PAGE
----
Encomium to a may tree

All the time I have lived in Turville (33 years) there has been a may tree, about 30 metres into the field behind our house.  It was close to the public footpath and was the field’s only tree other than those in the hedgerows.  Now the bush is no more—due, it seems, to the negligence of a farmer with a tractor.

The little tree was visible from the top of Cobstone Hill.  It was especially lovely at this time of year when it was in flower, a fluffy white sphere.

6 May 2018

Seen from the hill, May 2018

In autumn it had red berries.  It was a nesting place for blackbirds, robins and dunnocks who flew between the tree and the nearby hedgerow along the backs of the gardens.

1 Aug 2007

From the hill, August 2007 …

3 Oct 2014

… and October 2014, the only bush in the field








In hot weather, when the field was grazed, the sheep found welcome shade here.

5 May 2018

Providing shade in May 2018

It can be glimpsed at the start of Goodnight Mister Tom, which was largely filmed in Turville in 1998.  The camera pans the village from the hilltop and there is the little tree.

GNMT 1998 no4

From the start of Goodnight Mister Tom, the tree is at the bottom

For a long time the tree was protected because there was an electricity pole next to it.

2 May 2014

In May 2014 with electricity pole

In 2017 the electricity lines were put underground as part of an excellent project by National Grid to improve the landscape of national parks and areas of outstanding natural beauty.  While I was pleased that the ugly pole had gone, I feared this might put the may tree at risk.

The field, which belongs to the Getty (Wormsley) estate, is used in a variety of ways, but is often grass or fallow, sometimes crop and sometimes grazed.  This year it was ploughed, and the tree disappeared.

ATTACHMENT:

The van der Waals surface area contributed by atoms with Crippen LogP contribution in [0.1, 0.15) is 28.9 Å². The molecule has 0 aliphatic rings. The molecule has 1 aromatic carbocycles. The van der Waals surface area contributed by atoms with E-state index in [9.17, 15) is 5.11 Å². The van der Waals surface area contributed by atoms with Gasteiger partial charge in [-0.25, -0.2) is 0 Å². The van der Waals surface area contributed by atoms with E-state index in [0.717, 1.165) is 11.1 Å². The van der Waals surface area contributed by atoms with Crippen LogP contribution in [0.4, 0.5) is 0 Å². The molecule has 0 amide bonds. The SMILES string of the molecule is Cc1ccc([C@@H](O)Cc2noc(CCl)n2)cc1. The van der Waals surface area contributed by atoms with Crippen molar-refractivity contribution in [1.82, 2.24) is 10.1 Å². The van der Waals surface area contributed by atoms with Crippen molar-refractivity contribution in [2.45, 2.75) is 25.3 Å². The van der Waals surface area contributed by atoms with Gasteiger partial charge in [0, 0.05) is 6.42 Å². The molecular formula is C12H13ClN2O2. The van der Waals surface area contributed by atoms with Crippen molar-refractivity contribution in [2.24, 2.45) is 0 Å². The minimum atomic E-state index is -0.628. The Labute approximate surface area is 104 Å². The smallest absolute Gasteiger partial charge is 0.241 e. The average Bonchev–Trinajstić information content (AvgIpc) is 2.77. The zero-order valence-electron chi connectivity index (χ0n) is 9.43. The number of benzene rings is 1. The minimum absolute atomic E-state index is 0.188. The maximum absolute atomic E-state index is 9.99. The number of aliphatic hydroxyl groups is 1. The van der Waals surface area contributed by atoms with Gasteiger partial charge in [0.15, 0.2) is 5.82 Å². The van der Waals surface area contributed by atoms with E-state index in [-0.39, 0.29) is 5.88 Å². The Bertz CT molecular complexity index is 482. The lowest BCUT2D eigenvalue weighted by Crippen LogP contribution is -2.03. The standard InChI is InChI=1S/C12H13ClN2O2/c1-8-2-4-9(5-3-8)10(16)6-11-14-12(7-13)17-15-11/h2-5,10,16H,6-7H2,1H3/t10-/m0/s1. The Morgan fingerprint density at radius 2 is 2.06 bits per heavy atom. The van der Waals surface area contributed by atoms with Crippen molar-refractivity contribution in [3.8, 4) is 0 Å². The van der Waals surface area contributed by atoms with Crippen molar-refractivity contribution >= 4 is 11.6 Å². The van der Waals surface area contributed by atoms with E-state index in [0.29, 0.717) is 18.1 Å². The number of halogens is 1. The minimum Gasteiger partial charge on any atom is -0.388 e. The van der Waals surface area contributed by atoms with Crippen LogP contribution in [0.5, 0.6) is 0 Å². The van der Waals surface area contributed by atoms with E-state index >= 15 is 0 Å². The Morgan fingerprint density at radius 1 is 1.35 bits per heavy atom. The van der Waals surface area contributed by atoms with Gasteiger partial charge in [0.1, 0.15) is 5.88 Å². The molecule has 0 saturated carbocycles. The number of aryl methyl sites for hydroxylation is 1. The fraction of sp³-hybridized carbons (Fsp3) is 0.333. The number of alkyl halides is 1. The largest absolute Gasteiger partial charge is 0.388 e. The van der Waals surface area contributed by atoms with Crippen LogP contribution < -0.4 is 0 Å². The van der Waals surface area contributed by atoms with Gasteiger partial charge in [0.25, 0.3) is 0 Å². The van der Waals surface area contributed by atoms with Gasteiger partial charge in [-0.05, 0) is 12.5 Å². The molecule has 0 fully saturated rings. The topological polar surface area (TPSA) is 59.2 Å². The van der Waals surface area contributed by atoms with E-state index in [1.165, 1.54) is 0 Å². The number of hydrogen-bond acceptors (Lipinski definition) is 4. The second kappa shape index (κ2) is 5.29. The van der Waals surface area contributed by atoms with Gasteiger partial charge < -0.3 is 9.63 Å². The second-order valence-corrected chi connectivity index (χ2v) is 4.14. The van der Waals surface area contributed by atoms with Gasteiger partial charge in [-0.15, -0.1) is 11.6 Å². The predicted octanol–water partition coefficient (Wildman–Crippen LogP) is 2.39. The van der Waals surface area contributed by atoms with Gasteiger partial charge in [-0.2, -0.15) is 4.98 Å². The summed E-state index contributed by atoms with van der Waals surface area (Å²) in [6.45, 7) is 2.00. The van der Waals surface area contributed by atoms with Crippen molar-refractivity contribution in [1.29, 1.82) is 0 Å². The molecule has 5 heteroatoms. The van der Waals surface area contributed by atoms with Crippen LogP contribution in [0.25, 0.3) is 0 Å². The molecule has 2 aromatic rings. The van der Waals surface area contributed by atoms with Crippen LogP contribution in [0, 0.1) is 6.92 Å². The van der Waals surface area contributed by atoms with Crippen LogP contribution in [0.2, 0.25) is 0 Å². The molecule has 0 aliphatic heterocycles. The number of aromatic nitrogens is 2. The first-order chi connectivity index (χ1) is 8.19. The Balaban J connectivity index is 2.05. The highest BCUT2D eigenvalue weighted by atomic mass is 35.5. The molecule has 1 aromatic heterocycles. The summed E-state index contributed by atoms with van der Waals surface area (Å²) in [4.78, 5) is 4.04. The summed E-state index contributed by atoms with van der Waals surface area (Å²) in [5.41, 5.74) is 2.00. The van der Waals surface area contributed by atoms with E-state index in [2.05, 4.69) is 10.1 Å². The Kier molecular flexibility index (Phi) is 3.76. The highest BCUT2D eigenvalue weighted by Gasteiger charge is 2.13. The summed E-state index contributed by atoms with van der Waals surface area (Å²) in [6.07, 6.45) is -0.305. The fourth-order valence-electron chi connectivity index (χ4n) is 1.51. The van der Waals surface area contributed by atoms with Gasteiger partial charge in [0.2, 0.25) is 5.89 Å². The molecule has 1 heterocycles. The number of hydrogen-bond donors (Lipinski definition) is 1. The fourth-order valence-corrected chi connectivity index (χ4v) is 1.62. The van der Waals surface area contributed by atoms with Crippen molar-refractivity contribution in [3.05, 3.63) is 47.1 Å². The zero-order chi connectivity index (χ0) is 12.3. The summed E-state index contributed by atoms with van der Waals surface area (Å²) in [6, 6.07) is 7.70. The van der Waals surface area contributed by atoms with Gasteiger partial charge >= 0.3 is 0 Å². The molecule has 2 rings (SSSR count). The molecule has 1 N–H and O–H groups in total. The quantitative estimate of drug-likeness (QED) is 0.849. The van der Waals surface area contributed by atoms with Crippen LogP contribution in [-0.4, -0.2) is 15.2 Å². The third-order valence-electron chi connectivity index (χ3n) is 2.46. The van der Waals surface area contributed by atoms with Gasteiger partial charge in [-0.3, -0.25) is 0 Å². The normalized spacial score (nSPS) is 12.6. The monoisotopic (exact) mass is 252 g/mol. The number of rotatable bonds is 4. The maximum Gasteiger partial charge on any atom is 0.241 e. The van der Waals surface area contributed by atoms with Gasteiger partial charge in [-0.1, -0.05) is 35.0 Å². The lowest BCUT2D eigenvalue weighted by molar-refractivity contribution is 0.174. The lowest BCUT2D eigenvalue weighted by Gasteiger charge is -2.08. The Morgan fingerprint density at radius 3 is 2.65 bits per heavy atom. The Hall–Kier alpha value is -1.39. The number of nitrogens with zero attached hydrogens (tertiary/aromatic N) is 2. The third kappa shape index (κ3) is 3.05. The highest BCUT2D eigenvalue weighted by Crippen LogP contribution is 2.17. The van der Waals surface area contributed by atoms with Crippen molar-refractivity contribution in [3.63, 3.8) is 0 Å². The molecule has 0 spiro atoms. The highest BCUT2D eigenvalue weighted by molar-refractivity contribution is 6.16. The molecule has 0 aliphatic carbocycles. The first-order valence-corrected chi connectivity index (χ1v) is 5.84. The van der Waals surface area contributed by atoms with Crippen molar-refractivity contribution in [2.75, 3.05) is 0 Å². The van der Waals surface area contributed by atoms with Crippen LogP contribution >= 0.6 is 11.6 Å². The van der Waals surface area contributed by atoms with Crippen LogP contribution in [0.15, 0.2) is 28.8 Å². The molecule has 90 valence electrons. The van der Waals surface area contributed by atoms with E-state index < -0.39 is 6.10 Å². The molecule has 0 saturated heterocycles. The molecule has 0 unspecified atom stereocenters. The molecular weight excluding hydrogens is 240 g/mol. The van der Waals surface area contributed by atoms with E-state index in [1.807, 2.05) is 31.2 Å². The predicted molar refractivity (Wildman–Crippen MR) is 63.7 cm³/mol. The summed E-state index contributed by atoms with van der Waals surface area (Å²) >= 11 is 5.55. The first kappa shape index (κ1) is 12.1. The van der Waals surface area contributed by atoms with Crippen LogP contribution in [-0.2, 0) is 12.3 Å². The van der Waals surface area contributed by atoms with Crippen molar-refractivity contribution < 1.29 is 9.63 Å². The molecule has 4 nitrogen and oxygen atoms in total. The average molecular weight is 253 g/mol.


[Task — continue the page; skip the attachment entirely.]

8 April 2020

Ploughed, 3 April 2020. The tree has gone

So all that remains now is a slight rise in the ground where over the years the soil was pushed under the tree, and a few bits of wood.  A sad end for a good friend.

7 Aug 2018

August 2018

9 April 2020 marked

Where the bush was, April 2020

About campaignerkate

I am the general secretary of the Open Spaces Society and I campaign for public access, paths and open spaces in town and country.
This entry was posted in AONB, Chilterns, Turville and tagged , , , . Bookmark the permalink.

3 Responses to Encomium to a may tree

  1. Sandra Rooney says:

    Shocking Kate. The farmer probably thought no-one would notice. Every tree is precious. It is heartbreaking seeing the devastation of ancient trees by HS2. I despair for humanity.

  2. My friend Jo Bird has commented: It was shocking to read. Not negligence, but downright deliberate vandalism. Trees take so many years in growing, and in almost seconds can be destroyed. So much lost in that one may bush. I was really angry!

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